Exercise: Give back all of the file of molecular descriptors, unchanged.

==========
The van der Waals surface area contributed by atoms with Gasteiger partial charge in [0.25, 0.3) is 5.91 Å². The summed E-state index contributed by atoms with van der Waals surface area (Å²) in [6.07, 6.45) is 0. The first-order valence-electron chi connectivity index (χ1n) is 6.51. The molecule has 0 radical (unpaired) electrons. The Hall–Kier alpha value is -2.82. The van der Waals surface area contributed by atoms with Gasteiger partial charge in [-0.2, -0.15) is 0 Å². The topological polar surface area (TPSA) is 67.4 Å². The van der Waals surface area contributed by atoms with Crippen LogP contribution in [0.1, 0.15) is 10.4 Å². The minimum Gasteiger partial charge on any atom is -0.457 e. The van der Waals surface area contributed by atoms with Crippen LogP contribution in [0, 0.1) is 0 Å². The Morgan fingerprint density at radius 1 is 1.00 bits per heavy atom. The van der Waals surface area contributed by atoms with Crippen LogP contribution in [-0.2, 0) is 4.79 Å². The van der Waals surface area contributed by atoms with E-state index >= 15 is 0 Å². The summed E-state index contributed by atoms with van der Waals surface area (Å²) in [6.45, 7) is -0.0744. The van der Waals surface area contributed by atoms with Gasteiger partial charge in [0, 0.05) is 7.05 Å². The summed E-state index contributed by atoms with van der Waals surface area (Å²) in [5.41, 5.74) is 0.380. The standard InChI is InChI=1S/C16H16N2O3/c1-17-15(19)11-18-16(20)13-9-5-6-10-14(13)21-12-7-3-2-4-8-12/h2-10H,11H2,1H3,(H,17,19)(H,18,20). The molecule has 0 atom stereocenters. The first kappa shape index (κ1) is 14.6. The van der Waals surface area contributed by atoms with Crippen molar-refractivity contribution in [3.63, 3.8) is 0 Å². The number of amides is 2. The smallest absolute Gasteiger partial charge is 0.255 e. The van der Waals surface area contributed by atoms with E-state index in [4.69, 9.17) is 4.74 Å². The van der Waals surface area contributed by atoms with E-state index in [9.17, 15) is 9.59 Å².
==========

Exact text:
The van der Waals surface area contributed by atoms with Gasteiger partial charge in [0.25, 0.3) is 5.91 Å². The summed E-state index contributed by atoms with van der Waals surface area (Å²) in [6.07, 6.45) is 0. The first-order valence-electron chi connectivity index (χ1n) is 6.51. The molecule has 0 radical (unpaired) electrons. The Hall–Kier alpha value is -2.82. The van der Waals surface area contributed by atoms with Gasteiger partial charge in [-0.2, -0.15) is 0 Å². The topological polar surface area (TPSA) is 67.4 Å². The van der Waals surface area contributed by atoms with Crippen LogP contribution in [0.1, 0.15) is 10.4 Å². The minimum Gasteiger partial charge on any atom is -0.457 e. The van der Waals surface area contributed by atoms with Crippen LogP contribution in [0, 0.1) is 0 Å². The Morgan fingerprint density at radius 1 is 1.00 bits per heavy atom. The van der Waals surface area contributed by atoms with Crippen LogP contribution in [-0.2, 0) is 4.79 Å². The van der Waals surface area contributed by atoms with E-state index >= 15 is 0 Å². The summed E-state index contributed by atoms with van der Waals surface area (Å²) in [6.45, 7) is -0.0744. The van der Waals surface area contributed by atoms with Gasteiger partial charge in [0, 0.05) is 7.05 Å². The summed E-state index contributed by atoms with van der Waals surface area (Å²) in [5.41, 5.74) is 0.380. The standard InChI is InChI=1S/C16H16N2O3/c1-17-15(19)11-18-16(20)13-9-5-6-10-14(13)21-12-7-3-2-4-8-12/h2-10H,11H2,1H3,(H,17,19)(H,18,20). The molecule has 0 atom stereocenters. The first kappa shape index (κ1) is 14.6. The van der Waals surface area contributed by atoms with Crippen molar-refractivity contribution in [3.63, 3.8) is 0 Å². The number of amides is 2. The smallest absolute Gasteiger partial charge is 0.255 e. The van der Waals surface area contributed by atoms with E-state index in [4.69, 9.17) is 4.74 Å². The van der Waals surface area contributed by atoms with E-state index in [9.17, 15) is 9.59 Å².